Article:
History of the local Church and some Irish connections
The Catholic Church on the Isle of Man is part of the Archdiocese of Liverpool. Many of the island’s Catholic population are of Irish descent; some trace their ancestry to refugees from the 1798 Rebellion. The first permanently-resident priest in Douglas, the island’s capital, was Fr. Miles McPharlan, a Dubliner who erected a temporary chapel in 1824. A little later, St. Mary’s at Castletown was completed; it is the chief monument to the apostolate of Fr. Mathew Gahan S.J. who had previously served in Clongowes Wood. An important part of Manx heritage is the total of some 200 ‘keeils’, tiny derelict oratories erected between the fifth and twelfth centuries, which are scattered across the island. Today a total of six Catholic parishes (seven churches) are served by one Vicar Forane and three resident priests.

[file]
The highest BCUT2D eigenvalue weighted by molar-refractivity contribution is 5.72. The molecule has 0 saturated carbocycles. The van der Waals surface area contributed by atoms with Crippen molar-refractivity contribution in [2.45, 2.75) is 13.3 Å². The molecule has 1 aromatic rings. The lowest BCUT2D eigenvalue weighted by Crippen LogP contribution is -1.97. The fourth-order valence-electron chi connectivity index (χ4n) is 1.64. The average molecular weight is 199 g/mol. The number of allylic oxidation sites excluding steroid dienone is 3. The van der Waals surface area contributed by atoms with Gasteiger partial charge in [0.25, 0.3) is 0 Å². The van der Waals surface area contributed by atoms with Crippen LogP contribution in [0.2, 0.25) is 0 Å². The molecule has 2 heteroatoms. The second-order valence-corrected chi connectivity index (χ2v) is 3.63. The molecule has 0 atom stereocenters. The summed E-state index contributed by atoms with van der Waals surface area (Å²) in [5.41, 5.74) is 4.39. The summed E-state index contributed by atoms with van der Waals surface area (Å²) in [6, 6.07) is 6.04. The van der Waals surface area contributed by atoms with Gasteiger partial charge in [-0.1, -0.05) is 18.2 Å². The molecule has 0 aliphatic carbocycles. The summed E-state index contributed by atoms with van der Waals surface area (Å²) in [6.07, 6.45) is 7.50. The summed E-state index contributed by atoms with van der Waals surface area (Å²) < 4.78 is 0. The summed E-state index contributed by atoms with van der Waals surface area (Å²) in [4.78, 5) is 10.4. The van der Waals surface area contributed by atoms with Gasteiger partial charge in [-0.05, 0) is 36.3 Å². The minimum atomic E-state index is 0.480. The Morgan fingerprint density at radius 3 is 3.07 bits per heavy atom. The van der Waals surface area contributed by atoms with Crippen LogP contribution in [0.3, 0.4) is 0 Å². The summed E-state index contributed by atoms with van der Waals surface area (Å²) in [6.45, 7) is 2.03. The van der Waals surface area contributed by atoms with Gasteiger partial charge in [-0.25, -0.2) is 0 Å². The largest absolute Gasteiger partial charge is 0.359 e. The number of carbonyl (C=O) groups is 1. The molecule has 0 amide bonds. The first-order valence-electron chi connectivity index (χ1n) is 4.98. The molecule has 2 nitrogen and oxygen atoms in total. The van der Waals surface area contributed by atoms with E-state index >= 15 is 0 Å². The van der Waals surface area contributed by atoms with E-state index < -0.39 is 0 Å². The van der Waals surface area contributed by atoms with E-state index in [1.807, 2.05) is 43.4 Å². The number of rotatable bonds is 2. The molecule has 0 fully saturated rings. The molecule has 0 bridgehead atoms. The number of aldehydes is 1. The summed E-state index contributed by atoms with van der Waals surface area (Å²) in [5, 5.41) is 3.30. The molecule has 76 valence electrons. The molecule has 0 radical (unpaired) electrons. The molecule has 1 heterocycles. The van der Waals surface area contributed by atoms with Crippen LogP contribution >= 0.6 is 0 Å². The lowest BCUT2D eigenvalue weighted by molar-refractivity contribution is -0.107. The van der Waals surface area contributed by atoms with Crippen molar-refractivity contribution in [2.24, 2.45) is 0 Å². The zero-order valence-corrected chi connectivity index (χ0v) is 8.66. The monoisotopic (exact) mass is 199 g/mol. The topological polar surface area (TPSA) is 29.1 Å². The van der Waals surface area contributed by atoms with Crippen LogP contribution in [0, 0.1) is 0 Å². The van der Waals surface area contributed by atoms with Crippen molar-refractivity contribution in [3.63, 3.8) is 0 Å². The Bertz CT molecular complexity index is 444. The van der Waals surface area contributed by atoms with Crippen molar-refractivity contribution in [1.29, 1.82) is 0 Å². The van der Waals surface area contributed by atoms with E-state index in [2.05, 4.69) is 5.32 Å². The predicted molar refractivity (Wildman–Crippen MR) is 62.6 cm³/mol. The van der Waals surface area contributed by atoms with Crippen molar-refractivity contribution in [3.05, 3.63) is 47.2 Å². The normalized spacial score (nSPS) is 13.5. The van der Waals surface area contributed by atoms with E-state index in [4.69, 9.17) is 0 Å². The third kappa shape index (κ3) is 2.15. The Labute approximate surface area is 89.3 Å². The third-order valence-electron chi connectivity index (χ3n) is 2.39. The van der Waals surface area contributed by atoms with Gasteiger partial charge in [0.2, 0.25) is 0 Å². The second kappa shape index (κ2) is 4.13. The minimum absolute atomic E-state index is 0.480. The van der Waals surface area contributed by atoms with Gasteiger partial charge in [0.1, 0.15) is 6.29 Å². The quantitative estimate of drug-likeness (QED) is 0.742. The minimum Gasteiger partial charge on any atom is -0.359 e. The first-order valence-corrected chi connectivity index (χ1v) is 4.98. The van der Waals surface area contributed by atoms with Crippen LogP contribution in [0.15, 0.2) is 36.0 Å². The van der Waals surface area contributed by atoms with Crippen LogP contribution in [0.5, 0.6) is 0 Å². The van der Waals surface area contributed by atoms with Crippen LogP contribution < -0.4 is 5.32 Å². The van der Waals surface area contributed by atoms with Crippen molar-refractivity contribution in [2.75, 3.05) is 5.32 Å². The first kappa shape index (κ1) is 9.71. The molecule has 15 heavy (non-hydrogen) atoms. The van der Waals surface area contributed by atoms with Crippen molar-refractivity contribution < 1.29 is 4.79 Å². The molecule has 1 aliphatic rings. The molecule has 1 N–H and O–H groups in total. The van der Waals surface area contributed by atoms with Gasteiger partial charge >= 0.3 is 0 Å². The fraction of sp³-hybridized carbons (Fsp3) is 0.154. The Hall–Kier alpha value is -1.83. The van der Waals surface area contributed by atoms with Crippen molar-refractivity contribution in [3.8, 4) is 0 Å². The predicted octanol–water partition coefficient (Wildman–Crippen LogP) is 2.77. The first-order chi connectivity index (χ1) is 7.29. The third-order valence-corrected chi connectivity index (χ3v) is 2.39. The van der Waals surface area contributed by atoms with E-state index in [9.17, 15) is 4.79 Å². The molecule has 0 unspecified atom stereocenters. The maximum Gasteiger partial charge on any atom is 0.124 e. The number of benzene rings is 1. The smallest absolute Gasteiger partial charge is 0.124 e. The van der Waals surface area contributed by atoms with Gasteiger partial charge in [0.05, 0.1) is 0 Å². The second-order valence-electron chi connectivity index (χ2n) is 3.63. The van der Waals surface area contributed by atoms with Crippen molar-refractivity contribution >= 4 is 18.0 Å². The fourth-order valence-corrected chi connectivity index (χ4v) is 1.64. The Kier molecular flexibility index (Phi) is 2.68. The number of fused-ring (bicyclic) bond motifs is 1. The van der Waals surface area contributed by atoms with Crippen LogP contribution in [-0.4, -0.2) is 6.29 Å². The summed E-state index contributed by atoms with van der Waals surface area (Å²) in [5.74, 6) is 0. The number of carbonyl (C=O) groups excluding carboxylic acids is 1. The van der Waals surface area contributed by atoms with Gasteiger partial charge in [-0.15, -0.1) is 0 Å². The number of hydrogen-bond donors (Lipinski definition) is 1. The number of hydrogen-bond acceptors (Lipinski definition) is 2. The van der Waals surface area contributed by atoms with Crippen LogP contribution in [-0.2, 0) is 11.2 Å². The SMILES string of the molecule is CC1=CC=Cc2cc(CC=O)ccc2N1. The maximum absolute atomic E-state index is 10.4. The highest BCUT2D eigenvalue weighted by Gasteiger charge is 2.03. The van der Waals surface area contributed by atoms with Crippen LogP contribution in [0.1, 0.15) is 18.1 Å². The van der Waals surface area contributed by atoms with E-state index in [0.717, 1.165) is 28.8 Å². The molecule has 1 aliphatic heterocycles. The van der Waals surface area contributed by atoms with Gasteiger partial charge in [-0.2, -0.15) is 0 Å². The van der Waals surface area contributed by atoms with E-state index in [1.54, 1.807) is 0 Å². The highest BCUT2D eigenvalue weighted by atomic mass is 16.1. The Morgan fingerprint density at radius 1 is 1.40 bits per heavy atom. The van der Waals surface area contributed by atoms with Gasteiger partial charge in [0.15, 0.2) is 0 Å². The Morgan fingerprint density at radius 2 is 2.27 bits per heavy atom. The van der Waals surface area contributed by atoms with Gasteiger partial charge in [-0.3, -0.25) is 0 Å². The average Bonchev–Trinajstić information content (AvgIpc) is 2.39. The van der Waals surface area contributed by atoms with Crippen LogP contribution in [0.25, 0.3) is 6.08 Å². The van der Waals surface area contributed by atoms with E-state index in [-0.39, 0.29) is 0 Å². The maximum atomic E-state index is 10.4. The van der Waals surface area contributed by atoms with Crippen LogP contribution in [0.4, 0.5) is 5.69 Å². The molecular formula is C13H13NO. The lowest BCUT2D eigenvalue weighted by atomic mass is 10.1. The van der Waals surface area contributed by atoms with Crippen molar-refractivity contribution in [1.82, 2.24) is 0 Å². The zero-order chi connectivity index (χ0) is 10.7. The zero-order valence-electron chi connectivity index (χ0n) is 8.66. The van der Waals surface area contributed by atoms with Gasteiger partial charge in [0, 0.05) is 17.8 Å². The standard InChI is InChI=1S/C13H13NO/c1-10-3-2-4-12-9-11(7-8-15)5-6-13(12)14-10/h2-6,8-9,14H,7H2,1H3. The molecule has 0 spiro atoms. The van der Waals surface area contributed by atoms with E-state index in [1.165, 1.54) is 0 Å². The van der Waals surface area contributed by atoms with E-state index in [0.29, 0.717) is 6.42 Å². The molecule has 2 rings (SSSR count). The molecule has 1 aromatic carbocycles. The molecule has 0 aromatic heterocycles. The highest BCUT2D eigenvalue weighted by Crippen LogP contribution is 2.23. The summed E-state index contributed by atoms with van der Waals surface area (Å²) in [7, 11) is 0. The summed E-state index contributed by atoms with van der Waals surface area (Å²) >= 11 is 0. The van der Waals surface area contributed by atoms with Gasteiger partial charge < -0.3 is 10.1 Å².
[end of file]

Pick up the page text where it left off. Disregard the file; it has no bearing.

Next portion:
Spiritan presence on the island
I arrived in 1997, the first Spiritan confrère to serve on the island. My responsibility extends to two parishes, whose churches are some 30 kilometres apart. Ramsey, in the north-east where I live, is dedicated to both the island’s patron, St. Maughold, and to Our Lady, Star of the Sea. Peel, on the west coast, is called after St. Patrick who is believed to have landed at its port in 442 AD, a decade after he had first arrived in Ireland.
I believe that the Isle of Man is mission territory. A meeting of the local ministers of religion early in my time here calculated that the percentage of residents in Ramsey attending any church service on a Sunday was 1.7%, with 1.4% of these attending a Catholic church. Over time it became obvious to me that the Archdiocese of Liverpool did not have sufficient priests to provide replacements in the event of death or retirement. In response, the British Province, which now has a parish in the city of Liverpool and which is assessing future needs, has appointed a second confrère, and he is due to take up appointment shortly.+